Getting Information from the Experts: 3 Methods that Work and 1 to Avoid


Anyone who has worked on the capture or proposals knows that access to subject matter experts (SMEs) is essential to building your business case.  However, it can be very difficult to get the information you need from the SMEs in a timely and usable manner.  Many SMEs simply do not like to write or write in a convoluted style that is not palatable to the non-expert and, most important, our potential customers.  I have too often observed situations where a technical expert offers to write a piece, only to produce something that requires an extensive effort to simplify so the customer can understand.  I find that there are two major issues:

  • Verbosity occurs since it is easy to locate “similar” pieces and patch them together with little consideration for the overall flow and readability.  This is further exasperated by proposal manager instructions to “just give us what you can and we will figure out how to condense and present the material”.  A great guide that I can highly recommend is the Shipley Proposal Guide, 4th Ed. – it is written concisely with lots of great examples.
  • Poor use of graphics is a topic for another article, but suffice it to say that regurgitation of old graphics does not work unless the graphic is relevant.  My belief is that you should lead with the graphic and follow with the text. An excellent reference for good graphics is Do-It-Yourself Billion Dollar Graphics: 3 Fast and Easy Steps to Turn Your Text and Ideas Into Persuasive Graphics – this book is highly recommended to me by several proposal managers with whom I have worked on complex proposals.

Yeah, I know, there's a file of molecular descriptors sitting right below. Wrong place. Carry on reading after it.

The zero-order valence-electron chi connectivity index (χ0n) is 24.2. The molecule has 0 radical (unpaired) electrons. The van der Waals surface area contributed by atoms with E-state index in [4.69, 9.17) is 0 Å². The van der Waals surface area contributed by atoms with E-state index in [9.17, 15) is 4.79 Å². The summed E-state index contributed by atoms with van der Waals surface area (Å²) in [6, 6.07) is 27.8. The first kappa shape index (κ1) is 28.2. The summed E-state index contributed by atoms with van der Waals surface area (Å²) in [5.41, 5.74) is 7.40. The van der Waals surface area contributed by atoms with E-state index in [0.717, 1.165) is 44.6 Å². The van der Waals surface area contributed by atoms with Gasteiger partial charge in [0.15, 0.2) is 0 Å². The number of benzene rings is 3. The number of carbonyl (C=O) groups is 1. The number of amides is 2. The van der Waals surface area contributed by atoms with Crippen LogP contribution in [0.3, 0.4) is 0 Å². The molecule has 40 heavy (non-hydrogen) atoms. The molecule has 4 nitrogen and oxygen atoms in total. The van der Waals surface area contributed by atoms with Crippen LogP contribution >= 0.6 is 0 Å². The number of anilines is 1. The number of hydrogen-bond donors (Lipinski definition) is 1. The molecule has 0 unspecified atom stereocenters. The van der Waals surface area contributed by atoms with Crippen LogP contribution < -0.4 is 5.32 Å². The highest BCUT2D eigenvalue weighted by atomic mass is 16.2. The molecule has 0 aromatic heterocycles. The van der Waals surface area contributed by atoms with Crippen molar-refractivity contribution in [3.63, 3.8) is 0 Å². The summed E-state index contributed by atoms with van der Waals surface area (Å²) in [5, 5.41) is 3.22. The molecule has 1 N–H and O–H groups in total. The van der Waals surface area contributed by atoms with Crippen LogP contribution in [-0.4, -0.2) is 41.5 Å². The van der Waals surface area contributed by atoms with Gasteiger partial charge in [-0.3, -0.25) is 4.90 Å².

With this foundation, how do we get useful information from our SMEs and transform this into writing that our customer can digest?  Let me suggest three methods I have observed that seem to work well:

Method #1:  Build a Roadmap.  If you have the good fortune to be surrounded by SMEs who can write, you are blessed.  I have had been in this situation a few times and found that the best way to simplify the effort for all parties involved is to jointly build the roadmap that frames the desired product.  Note that the key to this is the “jointly” part.  I have avoided the term “storyboard” since this term has many connotations and scares off a lot of people.  Once the roadmap is complete, the SME can generally fill in the details quickly in a format that can be easily integrated into the final product.  The roadmap must contain the following basic elements:

  • Key Points that you want to highlight to the customer.  These can be “win themes”, but I find that win themes are overly general and get repeated too often in proposals.  For example, the win theme might be “we have extensive experience in this type of work”.  This often gets refined into a lot of statements, such as “we did such and such for xyz customer”.  What really needs to occur is to describe HOW you performed similarly for another customer and what the OUTCOME was.
  • Graphic to anchor the discussion.  Avoid “standard” graphics and create graphics that resonate with the client.
  • Outline of response with consideration for target page count and interaction with other sections.